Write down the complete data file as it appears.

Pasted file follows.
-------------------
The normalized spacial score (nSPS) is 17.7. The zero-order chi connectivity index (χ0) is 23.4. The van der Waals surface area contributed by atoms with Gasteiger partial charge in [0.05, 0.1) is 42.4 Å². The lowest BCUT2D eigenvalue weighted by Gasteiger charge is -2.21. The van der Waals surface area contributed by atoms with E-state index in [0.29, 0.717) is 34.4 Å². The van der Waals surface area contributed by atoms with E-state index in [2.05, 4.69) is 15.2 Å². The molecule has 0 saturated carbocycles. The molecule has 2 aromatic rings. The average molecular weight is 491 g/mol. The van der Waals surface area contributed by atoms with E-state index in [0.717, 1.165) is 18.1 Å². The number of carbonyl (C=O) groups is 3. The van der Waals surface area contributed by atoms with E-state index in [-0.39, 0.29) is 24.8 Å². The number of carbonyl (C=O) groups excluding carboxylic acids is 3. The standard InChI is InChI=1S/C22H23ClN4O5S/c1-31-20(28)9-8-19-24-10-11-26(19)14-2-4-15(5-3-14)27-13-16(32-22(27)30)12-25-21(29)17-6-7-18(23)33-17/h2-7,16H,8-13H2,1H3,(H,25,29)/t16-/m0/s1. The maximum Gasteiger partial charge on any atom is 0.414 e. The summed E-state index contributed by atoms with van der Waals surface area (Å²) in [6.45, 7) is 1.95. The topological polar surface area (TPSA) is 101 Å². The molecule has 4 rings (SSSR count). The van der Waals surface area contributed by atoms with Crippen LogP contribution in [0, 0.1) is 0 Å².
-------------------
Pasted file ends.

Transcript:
The normalized spacial score (nSPS) is 17.7. The zero-order chi connectivity index (χ0) is 23.4. The van der Waals surface area contributed by atoms with Gasteiger partial charge in [0.05, 0.1) is 42.4 Å². The lowest BCUT2D eigenvalue weighted by Gasteiger charge is -2.21. The van der Waals surface area contributed by atoms with E-state index in [0.29, 0.717) is 34.4 Å². The van der Waals surface area contributed by atoms with E-state index in [2.05, 4.69) is 15.2 Å². The molecule has 0 saturated carbocycles. The molecule has 2 aromatic rings. The average molecular weight is 491 g/mol. The van der Waals surface area contributed by atoms with E-state index in [0.717, 1.165) is 18.1 Å². The number of carbonyl (C=O) groups is 3. The van der Waals surface area contributed by atoms with E-state index in [-0.39, 0.29) is 24.8 Å². The number of carbonyl (C=O) groups excluding carboxylic acids is 3. The standard InChI is InChI=1S/C22H23ClN4O5S/c1-31-20(28)9-8-19-24-10-11-26(19)14-2-4-15(5-3-14)27-13-16(32-22(27)30)12-25-21(29)17-6-7-18(23)33-17/h2-7,16H,8-13H2,1H3,(H,25,29)/t16-/m0/s1. The maximum Gasteiger partial charge on any atom is 0.414 e. The summed E-state index contributed by atoms with van der Waals surface area (Å²) in [6.45, 7) is 1.95. The topological polar surface area (TPSA) is 101 Å². The molecule has 4 rings (SSSR count). The van der Waals surface area contributed by atoms with Crippen LogP contribution in [0, 0.1) is 0 Å².